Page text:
George Mason was nationally elite in one stat last year: defensive rebounding. It’s what Dave Paulsen coached teams do (top-20 his past six seasons including four finishes in the top-2). The Patriots checked in at 13th in the nation at cleaning up on the glass defensively last year but will head into November of 2017 without the team’s overall two best rebounders in Marquise Moore and Jalen Jenkins. The green and gold return a ton of young backcourt options but proceed with some major question marks in the paint, which is what draws my attention to Relvao. Will he be Mason’s enforcer down low or will it be Troy Temera? Will it be neither and instead a seriously small small-ball lineup or a young group with Greg Calixte? I give the edge to Relvao early but won’t be surprised if he’s eventually overtaken. With UVA transfer Jarred Reuter on his way for the 2018-19 season, consider this somewhat of a contract year for Relvao in terms of cementing any chance at a large role for the future.


It’s hard to keep up with who remains at GW after two transfer-filled offseasons, but barring some very last-minute cold feet, Patrick Steeves should be hoopin’ in Foggy Bottom this November. The Harvard transfer flashed some big game potential this past season, but will depended on more than ever next season, joining Yuta Watanabe as the team’s top returning players. Steeves really started to heat up toward the end of last season including a career-best 26-point night in a win over UMass, then scored at least 16 points in two of his last three games of the season. Steeves played just five 30-minute games last season but averaged 15 points during those contests. I think it’s safe to pencil him in for at least 12 ppg this season and perhaps more, as Maurice Joseph’s young group will need big seasons out of Steeves and Watanabe to keep the Colonials out of this year’s A-10 cellar.


Interesting (to me) stat: four Explorers averaged 30 or more minutes for Dr. John Giannini’s squad this past season. That’s not a strange site for Explorer fans however, that’s pretty much what Giannini does. So who’s in line to join the 30-minute club for the 2017-18 season? With the graduations of Jordan Price and Cleon Roberts, that likely means a return to minutes for a guy like Johnnie Shuler. But I’m of the opinion the good doctor finds a way to carve out an increased role for South Carolina transfer Demetrius Henry. The 6’9 forward contributed 19 minutes per game last season, finishing 61% of his attempts while on the floor and led the team with a defensive box plus/minus of +1, one of just two players in the positive on last year’s team. A Rivals four-star top-100 player out of high school, I’m interested in seeing if Henry can put together a career season his senior year in Philadelphia.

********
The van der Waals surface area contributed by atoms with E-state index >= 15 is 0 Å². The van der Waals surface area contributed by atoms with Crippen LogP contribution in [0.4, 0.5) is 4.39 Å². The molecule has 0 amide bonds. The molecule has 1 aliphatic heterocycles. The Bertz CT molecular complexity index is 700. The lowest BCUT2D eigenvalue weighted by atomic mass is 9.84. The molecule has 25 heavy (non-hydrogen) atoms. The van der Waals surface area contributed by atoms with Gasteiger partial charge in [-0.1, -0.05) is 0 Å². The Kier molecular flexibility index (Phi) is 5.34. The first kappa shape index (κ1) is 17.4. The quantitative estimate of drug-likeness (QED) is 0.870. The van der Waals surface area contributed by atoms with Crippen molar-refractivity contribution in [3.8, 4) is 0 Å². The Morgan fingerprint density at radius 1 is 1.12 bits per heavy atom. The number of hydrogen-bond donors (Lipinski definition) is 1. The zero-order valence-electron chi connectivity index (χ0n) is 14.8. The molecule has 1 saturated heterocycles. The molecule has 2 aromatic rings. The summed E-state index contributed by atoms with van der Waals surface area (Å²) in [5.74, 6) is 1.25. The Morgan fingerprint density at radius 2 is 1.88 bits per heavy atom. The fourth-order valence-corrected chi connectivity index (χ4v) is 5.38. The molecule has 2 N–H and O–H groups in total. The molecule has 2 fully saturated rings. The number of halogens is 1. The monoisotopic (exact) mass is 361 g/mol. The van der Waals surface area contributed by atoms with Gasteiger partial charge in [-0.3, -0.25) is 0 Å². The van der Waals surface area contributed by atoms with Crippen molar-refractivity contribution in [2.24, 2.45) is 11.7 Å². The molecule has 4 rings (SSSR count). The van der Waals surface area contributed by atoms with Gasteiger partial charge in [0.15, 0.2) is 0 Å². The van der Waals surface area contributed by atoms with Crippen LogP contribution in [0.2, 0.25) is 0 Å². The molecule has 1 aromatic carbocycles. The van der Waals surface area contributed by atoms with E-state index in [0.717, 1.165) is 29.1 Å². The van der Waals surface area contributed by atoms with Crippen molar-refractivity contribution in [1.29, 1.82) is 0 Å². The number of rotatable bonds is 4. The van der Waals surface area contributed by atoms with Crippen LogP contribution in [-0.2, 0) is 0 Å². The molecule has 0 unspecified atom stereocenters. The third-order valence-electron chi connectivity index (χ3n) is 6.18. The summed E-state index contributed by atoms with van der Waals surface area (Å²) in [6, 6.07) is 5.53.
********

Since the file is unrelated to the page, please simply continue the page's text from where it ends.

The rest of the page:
With Derek Kellogg gone, is this finally the season we get to see the big dog eat? I am of the opinion that there is perhaps no more dominant of a player in the Atlantic 10 as Holloway (yes, I just said that) — certainly none as physically imposing — yet he logged just 19 minutes per contest on last season’s team despite leading the squad in overall box plus/minus and checking in at second in points. This is a guy I saw Mo Alie-Cox call for a double-team on and a guy who pushed Hassan Martin around with ease. Does he get called for a ton of fouls? Yes, 6.5 per 40 minutes. But Holloway tallied no more than three fouls over his last 11 games yet logged under 20 minutes in six of those contests including the Minutemen’s final three. New UMass head coach Matt McCall will have a ton of tough decisions to make but here’s one easy decision: PLAY HOLLOWAY.